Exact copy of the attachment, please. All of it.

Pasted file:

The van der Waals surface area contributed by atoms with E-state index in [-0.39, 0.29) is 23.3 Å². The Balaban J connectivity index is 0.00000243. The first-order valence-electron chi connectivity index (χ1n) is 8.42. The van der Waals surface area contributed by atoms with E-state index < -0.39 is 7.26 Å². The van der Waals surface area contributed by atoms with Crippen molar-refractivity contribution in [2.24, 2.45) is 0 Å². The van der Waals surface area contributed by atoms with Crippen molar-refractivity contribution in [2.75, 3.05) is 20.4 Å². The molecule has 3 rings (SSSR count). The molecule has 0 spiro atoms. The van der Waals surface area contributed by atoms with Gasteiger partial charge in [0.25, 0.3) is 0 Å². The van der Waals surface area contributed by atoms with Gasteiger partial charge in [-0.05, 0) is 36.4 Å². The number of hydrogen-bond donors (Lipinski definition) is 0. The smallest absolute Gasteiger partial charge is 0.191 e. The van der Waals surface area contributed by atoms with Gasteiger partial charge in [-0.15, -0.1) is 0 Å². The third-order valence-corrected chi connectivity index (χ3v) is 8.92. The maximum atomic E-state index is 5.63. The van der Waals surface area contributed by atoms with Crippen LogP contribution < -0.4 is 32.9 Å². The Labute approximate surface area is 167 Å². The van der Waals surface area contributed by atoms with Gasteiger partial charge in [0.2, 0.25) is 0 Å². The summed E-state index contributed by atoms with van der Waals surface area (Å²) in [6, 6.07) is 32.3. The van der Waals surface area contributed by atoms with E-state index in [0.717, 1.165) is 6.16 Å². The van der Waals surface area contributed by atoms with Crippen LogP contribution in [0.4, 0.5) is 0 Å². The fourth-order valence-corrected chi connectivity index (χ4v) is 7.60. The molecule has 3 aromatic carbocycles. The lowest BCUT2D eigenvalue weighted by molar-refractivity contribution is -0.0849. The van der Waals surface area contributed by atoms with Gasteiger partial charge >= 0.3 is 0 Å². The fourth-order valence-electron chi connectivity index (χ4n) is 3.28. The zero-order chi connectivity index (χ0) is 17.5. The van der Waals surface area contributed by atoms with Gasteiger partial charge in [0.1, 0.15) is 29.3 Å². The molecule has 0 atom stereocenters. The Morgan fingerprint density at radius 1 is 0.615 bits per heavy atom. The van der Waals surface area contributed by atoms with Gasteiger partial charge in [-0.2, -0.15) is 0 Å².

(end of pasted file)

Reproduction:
The van der Waals surface area contributed by atoms with E-state index in [-0.39, 0.29) is 23.3 Å². The Balaban J connectivity index is 0.00000243. The first-order valence-electron chi connectivity index (χ1n) is 8.42. The van der Waals surface area contributed by atoms with E-state index < -0.39 is 7.26 Å². The van der Waals surface area contributed by atoms with Crippen molar-refractivity contribution in [2.24, 2.45) is 0 Å². The van der Waals surface area contributed by atoms with Crippen molar-refractivity contribution in [2.75, 3.05) is 20.4 Å². The molecule has 3 rings (SSSR count). The molecule has 0 spiro atoms. The van der Waals surface area contributed by atoms with Gasteiger partial charge in [0.25, 0.3) is 0 Å². The van der Waals surface area contributed by atoms with Gasteiger partial charge in [-0.05, 0) is 36.4 Å². The number of hydrogen-bond donors (Lipinski definition) is 0. The smallest absolute Gasteiger partial charge is 0.191 e. The van der Waals surface area contributed by atoms with Gasteiger partial charge in [-0.15, -0.1) is 0 Å². The third-order valence-corrected chi connectivity index (χ3v) is 8.92. The maximum atomic E-state index is 5.63. The van der Waals surface area contributed by atoms with Crippen LogP contribution < -0.4 is 32.9 Å². The Labute approximate surface area is 167 Å². The van der Waals surface area contributed by atoms with Gasteiger partial charge in [0.2, 0.25) is 0 Å². The summed E-state index contributed by atoms with van der Waals surface area (Å²) in [6, 6.07) is 32.3. The van der Waals surface area contributed by atoms with E-state index in [0.717, 1.165) is 6.16 Å². The van der Waals surface area contributed by atoms with Crippen LogP contribution in [0.4, 0.5) is 0 Å². The fourth-order valence-corrected chi connectivity index (χ4v) is 7.60. The molecule has 3 aromatic carbocycles. The lowest BCUT2D eigenvalue weighted by molar-refractivity contribution is -0.0849. The van der Waals surface area contributed by atoms with Gasteiger partial charge >= 0.3 is 0 Å². The fourth-order valence-electron chi connectivity index (χ4n) is 3.28. The zero-order chi connectivity index (χ0) is 17.5. The van der Waals surface area contributed by atoms with Gasteiger partial charge in [0.1, 0.15) is 29.3 Å². The molecule has 0 atom stereocenters. The Morgan fingerprint density at radius 1 is 0.615 bits per heavy atom. The van der Waals surface area contributed by atoms with Gasteiger partial charge in [-0.2, -0.15) is 0 Å².